Bulgarian archaeologists have found the world’s oldest gold artifact—a shaped bead which is about 6,500 years old.
The gold ornament was unearthed in the remains of a small house at a prehistoric settlement known as Tell Yunatsite, just outside the modern town of Pazardzhik.
The intricacy of the work lies in the fact that the bead is small, measuring just 0.16 inches (four millimeters) in diameter and weighing 0.005 ounces (15 centigrams).
According to Yavor Boyadzhiev, associated professor at the Bulgarian Academy of Science, the fortified site was the first urban settlement in Europe, founded around 6,000 B.C.
“Its position along with the pottery found within the building are evidence enough to date it to the middle of the Copper age, around 4,500–4,650 B.C.,” he added.
The dating would make the tiny gold artifact some 200 years older than the cache of gold found previously in a Copper Age necropolis in the Bulgarian Black Sea city of Varna.
Excavated between 1972 and 1991, Varna yielded what was assumed to be the oldest gold of mankind.
“The gold found in Varna is dated to the middle of the late Copper age, around 4,200–4,400 B.C. and is without doubt younger than the bead from Yunatsite,” Boyadzhiev said.
“Our finding proves that gold processing began earlier than we believed and in a much larger area,” he added.
Boyadzhiev noted the bead is just one of many artifacts that prove the existence of a well-developed civilization in Bulgaria during the fifth millennium B.C.
His team also unearthed more than 150 ceramic figures of birds, suggesting the animal was worshiped at Tell Yunatsite.
* In a related development which shows once again the antiquity of European civilization in Europe, archaeologists from the Universities of York, Cambridge, and UCL have identified rare human bones from the U.K. dating to the Late Mesolithic era (around 4000 B.C.), using an innovative new bone collagen analysis technique.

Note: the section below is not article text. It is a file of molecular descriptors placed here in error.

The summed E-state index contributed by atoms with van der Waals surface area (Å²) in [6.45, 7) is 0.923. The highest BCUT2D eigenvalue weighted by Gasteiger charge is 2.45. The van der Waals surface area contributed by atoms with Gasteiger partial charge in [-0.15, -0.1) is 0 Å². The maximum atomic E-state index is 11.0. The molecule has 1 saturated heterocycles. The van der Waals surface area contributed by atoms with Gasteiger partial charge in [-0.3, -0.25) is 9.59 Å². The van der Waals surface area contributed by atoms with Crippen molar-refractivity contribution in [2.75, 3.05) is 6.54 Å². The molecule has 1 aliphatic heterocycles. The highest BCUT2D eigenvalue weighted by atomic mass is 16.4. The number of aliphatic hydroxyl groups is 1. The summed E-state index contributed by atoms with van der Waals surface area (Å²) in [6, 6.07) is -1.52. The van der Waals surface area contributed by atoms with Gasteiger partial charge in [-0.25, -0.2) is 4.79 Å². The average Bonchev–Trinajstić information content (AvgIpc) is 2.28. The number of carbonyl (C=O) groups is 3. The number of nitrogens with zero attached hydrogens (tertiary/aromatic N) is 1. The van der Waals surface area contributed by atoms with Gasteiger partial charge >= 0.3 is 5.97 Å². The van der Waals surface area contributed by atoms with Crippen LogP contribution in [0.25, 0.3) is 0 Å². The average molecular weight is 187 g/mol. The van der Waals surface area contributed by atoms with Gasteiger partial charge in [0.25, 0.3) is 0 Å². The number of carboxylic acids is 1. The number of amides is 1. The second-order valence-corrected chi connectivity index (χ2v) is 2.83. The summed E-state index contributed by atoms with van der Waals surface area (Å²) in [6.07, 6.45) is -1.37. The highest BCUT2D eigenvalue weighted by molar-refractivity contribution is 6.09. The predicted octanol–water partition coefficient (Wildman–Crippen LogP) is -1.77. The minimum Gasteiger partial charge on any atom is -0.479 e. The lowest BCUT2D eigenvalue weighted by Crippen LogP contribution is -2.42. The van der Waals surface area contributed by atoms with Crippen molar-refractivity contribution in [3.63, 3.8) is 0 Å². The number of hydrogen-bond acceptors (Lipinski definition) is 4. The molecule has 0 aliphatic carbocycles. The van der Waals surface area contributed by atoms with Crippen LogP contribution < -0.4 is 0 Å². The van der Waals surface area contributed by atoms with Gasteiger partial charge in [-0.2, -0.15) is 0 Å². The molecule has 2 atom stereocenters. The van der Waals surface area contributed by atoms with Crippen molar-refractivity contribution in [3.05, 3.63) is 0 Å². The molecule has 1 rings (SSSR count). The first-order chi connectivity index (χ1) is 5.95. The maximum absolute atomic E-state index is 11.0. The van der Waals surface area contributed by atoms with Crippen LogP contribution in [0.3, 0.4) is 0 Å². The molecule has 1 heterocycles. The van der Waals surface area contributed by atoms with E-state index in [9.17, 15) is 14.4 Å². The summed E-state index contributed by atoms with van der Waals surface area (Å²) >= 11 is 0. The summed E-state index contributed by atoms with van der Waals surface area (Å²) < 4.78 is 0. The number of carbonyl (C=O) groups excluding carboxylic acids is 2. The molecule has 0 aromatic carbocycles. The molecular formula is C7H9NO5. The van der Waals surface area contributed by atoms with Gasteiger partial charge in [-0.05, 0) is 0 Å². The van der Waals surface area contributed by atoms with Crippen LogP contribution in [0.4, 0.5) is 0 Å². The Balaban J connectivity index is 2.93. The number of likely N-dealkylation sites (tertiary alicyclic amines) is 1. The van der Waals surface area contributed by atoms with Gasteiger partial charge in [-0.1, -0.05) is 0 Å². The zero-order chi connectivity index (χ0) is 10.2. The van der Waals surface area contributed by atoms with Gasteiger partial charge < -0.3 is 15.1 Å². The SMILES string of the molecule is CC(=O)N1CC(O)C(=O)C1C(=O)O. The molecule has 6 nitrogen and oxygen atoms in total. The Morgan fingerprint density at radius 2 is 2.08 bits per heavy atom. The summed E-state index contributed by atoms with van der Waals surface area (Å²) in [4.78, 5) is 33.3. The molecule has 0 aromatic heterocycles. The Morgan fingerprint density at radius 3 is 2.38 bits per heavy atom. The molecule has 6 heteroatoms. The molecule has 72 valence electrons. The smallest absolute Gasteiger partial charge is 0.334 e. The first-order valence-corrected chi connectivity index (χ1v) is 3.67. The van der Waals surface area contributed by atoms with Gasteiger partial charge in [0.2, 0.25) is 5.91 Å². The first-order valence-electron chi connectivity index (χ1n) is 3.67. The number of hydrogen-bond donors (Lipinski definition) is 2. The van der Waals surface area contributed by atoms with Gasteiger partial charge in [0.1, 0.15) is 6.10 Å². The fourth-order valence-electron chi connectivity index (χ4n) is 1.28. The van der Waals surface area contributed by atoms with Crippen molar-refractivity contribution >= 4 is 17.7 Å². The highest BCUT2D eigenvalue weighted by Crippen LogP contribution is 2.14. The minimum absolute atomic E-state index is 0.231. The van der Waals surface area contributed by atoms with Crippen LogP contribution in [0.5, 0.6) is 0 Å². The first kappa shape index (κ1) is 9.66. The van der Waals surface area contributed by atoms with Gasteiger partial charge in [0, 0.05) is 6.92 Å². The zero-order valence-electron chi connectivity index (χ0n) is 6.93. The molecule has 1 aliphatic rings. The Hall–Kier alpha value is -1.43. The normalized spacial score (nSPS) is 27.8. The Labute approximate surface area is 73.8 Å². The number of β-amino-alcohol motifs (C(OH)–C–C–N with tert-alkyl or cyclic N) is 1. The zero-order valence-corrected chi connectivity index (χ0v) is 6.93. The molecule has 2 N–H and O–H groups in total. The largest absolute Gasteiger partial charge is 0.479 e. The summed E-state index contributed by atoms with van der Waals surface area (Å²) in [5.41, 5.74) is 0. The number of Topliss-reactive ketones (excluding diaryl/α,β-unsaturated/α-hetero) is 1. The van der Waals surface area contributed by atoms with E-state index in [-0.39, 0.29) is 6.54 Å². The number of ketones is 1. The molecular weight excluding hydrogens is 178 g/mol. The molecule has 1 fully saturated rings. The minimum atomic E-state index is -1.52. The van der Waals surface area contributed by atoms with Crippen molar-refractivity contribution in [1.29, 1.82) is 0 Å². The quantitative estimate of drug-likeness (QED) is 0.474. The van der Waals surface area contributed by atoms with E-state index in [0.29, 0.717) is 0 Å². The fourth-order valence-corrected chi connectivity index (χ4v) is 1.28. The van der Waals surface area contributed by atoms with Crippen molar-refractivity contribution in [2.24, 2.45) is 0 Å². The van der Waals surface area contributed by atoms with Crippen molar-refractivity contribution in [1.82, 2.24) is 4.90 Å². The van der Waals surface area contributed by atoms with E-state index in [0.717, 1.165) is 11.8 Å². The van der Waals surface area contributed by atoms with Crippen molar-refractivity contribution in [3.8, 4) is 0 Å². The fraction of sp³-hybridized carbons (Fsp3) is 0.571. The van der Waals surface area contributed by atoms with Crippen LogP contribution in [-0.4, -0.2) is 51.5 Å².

The find, on the small island of Cnoc Coig on Oronsay in the Inner Hebrides, saw researchers use bone collagen (protein) sequences to determine the species of 20 previously unidentifiable bone fragments.
Of these, 14 were confirmed as human, a find described as “remarkable” given the scarcity of human remains from this era.
Dr Sophy Charlton, lead author on the paper and now a Research Associate at the Natural History Museum in London, explains: “Analysing previously unidentified bone fragments shows us that both hunter-gatherer-fisher and farming lifestyles potentially co-existed on the West coast of Scotland for several hundred years. Further analysis has the potential to greatly clarify our understanding of the transition to agriculture in Western Scotland and more broadly across Britain.”
“Our findings also illustrate how information can be obtained from previously overlooked material. So much research potential lies dormant within ‘unidentifiable’ prehistoric bone fragments, and there is consequently significant potential for the future application of this method to other prehistoric sites.”